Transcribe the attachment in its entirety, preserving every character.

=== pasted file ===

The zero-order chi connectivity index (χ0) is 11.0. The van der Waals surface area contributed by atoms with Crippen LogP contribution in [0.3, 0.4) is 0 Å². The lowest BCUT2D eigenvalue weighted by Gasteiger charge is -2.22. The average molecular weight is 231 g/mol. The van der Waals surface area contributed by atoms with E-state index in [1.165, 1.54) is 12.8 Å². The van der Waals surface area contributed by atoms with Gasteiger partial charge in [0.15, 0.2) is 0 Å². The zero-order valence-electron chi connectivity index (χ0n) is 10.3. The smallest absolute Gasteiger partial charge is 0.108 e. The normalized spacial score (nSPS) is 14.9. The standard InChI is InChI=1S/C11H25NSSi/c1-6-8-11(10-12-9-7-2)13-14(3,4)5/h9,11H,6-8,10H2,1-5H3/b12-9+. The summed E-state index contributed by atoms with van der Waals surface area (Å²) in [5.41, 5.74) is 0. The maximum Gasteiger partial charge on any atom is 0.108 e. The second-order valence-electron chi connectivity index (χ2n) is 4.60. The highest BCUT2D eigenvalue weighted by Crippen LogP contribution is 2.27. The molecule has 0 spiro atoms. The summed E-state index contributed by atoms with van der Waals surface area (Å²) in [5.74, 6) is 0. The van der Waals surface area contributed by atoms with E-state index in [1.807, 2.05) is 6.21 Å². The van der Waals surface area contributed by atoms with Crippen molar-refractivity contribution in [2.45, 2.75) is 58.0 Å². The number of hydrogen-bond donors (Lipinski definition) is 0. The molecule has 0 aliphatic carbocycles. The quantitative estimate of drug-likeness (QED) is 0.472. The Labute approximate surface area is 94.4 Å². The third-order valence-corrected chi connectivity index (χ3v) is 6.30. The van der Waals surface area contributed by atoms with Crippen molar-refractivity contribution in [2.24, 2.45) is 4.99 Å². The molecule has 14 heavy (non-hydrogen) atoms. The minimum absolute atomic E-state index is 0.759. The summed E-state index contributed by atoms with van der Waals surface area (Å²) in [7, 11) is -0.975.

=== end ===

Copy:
The zero-order chi connectivity index (χ0) is 11.0. The van der Waals surface area contributed by atoms with Crippen LogP contribution in [0.3, 0.4) is 0 Å². The lowest BCUT2D eigenvalue weighted by Gasteiger charge is -2.22. The average molecular weight is 231 g/mol. The van der Waals surface area contributed by atoms with E-state index in [1.165, 1.54) is 12.8 Å². The van der Waals surface area contributed by atoms with Gasteiger partial charge in [0.15, 0.2) is 0 Å². The zero-order valence-electron chi connectivity index (χ0n) is 10.3. The smallest absolute Gasteiger partial charge is 0.108 e. The normalized spacial score (nSPS) is 14.9. The standard InChI is InChI=1S/C11H25NSSi/c1-6-8-11(10-12-9-7-2)13-14(3,4)5/h9,11H,6-8,10H2,1-5H3/b12-9+. The summed E-state index contributed by atoms with van der Waals surface area (Å²) in [5.41, 5.74) is 0. The maximum Gasteiger partial charge on any atom is 0.108 e. The second-order valence-electron chi connectivity index (χ2n) is 4.60. The highest BCUT2D eigenvalue weighted by Crippen LogP contribution is 2.27. The molecule has 0 spiro atoms. The summed E-state index contributed by atoms with van der Waals surface area (Å²) in [5.74, 6) is 0. The van der Waals surface area contributed by atoms with E-state index in [1.807, 2.05) is 6.21 Å². The van der Waals surface area contributed by atoms with Crippen molar-refractivity contribution in [2.45, 2.75) is 58.0 Å². The number of hydrogen-bond donors (Lipinski definition) is 0. The molecule has 0 aliphatic carbocycles. The quantitative estimate of drug-likeness (QED) is 0.472. The Labute approximate surface area is 94.4 Å². The third-order valence-corrected chi connectivity index (χ3v) is 6.30. The van der Waals surface area contributed by atoms with Crippen molar-refractivity contribution in [2.24, 2.45) is 4.99 Å². The molecule has 14 heavy (non-hydrogen) atoms. The minimum absolute atomic E-state index is 0.759. The summed E-state index contributed by atoms with van der Waals surface area (Å²) in [7, 11) is -0.975.